Like the novel’s provocative themes, the title is thought-provoking.  I think it refers to Imagination – especially the blind French girl’s and the orphaned German boy’s – imagination that brings to light that which they both cannot see, connecting them.  According to the author’s website, the title refers to “radio waves that we cannot see” and the hidden stories of WWII, particularly those of “ordinary children.”  I think these two interpretations are reasonably close, except to say that what happens to “The Girl” and to “The Boy” is anything but ordinary.

This is a novel that stays with you.  Lorraine

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My Name is Mary Sutter 1

“I Always Loved You” left me wanting more of Robin Oliveira’s absorbing prose.  “My Name is Mary Sutter” is her only other novel, her debut. It garnered rave reviews and literary awards, but I overlooked it.  Perhaps you did too, because the Civil War time period is not my favorite setting for historical fiction; I even live in Virginia where many battles were fought.  It took this immersive reading experience to bring the Civil War alive for me.

The Making of a Civil War Heroine and Modern Medicine (Albany, New York; Washington, D.C.; Virginia and Maryland battlefields, 1842–1867):  There is no mystery how Mary Sutter, a gifted young midwife as competent as her mother, Amelia, nurses and doctors her way through the Civil War to become an unforgettable heroine: through sheer single-mindedness of purpose, boldness, courage, and endurance.  The mystery, for me, is how Oliveira emotionally connects us to a fictionalized character who awakens us to the real heroes and heroines of America’s Civil War.  She wants us to admire and remember them; she even tells us so in her Acknowledgements detailing her exhaustive research process.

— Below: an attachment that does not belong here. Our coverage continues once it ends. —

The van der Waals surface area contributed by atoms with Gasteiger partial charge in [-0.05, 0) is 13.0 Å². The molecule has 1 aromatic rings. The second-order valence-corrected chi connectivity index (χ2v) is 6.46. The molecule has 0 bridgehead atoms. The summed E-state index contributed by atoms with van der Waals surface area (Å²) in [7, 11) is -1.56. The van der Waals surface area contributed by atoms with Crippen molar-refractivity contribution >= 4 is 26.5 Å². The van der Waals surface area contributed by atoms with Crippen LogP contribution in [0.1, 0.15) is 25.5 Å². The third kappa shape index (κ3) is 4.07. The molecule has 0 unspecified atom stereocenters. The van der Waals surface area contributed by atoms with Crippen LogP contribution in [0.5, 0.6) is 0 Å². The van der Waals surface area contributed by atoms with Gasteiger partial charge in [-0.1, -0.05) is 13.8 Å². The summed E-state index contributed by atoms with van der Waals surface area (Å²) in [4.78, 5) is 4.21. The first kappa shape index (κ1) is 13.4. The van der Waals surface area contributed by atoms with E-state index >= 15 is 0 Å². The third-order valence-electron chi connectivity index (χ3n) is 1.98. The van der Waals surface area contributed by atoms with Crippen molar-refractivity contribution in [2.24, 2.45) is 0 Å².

Notwithstanding the author’s experience as a registered nurse and former literary magazine editor, I think the answer lies in her exacting prose.  You do not read this novel casually.  Instead, you are pulled into it, to grasp emotions and visualize scenes word by word, sentence by sentence.  The reader senses the novelist poring over every word, analyzing and re-analyzing until she’s satisfied she’s landed upon the best way to show us her characters’ mindset and feelings.  The skill is in seamlessly embedding her fictionalized characters into Civil War history and battlegrounds, peopled by the likes of President Lincoln, John Jay, and General McClellan.  The fictional Mary feels as real as Lincoln feels present, as if the two really met each other.

The many compelling storylines all connect to Mary’s fight to do the one thing she wants more than anything else in the world, become a surgeon – a fight against society’s negative views about women’s role in medicine.  She’s repeatedly rejected by Albany’s Medical College; Albany is where she lives in her parents’ beautiful home.  Her father Nathaniel made his fortune in railroading, but he died before the story begins, introducing grief as an overarching theme.